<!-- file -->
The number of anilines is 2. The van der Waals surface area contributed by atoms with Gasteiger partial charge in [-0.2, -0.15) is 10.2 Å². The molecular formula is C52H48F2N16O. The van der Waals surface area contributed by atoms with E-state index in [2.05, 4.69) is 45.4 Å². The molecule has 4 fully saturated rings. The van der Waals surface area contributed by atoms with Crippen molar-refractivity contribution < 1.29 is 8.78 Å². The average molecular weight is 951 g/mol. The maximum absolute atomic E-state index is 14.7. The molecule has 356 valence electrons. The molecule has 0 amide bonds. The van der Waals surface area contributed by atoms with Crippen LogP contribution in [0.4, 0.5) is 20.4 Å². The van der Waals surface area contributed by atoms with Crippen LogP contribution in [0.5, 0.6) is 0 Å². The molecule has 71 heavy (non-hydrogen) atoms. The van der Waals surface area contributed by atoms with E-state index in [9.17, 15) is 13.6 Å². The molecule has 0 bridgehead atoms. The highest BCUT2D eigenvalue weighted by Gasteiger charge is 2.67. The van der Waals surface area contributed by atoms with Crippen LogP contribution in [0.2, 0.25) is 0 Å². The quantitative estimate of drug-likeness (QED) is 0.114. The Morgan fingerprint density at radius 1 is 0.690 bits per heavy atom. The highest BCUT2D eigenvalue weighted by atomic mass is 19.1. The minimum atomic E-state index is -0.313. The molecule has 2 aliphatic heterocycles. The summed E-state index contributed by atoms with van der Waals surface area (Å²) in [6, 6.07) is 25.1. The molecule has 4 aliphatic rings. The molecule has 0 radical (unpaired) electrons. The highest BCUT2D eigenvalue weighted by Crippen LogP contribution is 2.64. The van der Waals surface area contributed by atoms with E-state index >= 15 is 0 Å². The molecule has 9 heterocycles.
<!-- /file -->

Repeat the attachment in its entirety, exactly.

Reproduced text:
The number of anilines is 2. The van der Waals surface area contributed by atoms with Gasteiger partial charge in [-0.2, -0.15) is 10.2 Å². The molecular formula is C52H48F2N16O. The van der Waals surface area contributed by atoms with E-state index in [2.05, 4.69) is 45.4 Å². The molecule has 4 fully saturated rings. The van der Waals surface area contributed by atoms with Crippen molar-refractivity contribution < 1.29 is 8.78 Å². The average molecular weight is 951 g/mol. The maximum absolute atomic E-state index is 14.7. The molecule has 356 valence electrons. The molecule has 0 amide bonds. The van der Waals surface area contributed by atoms with Crippen LogP contribution in [0.4, 0.5) is 20.4 Å². The van der Waals surface area contributed by atoms with Crippen LogP contribution in [0.5, 0.6) is 0 Å². The molecule has 71 heavy (non-hydrogen) atoms. The van der Waals surface area contributed by atoms with E-state index in [9.17, 15) is 13.6 Å². The molecule has 0 bridgehead atoms. The highest BCUT2D eigenvalue weighted by Gasteiger charge is 2.67. The van der Waals surface area contributed by atoms with Crippen LogP contribution in [0.2, 0.25) is 0 Å². The quantitative estimate of drug-likeness (QED) is 0.114. The Morgan fingerprint density at radius 1 is 0.690 bits per heavy atom. The highest BCUT2D eigenvalue weighted by atomic mass is 19.1. The minimum atomic E-state index is -0.313. The molecule has 2 aliphatic heterocycles. The summed E-state index contributed by atoms with van der Waals surface area (Å²) in [6, 6.07) is 25.1. The molecule has 4 aliphatic rings. The molecule has 0 radical (unpaired) electrons. The highest BCUT2D eigenvalue weighted by Crippen LogP contribution is 2.64. The van der Waals surface area contributed by atoms with E-state index >= 15 is 0 Å². The molecule has 9 heterocycles.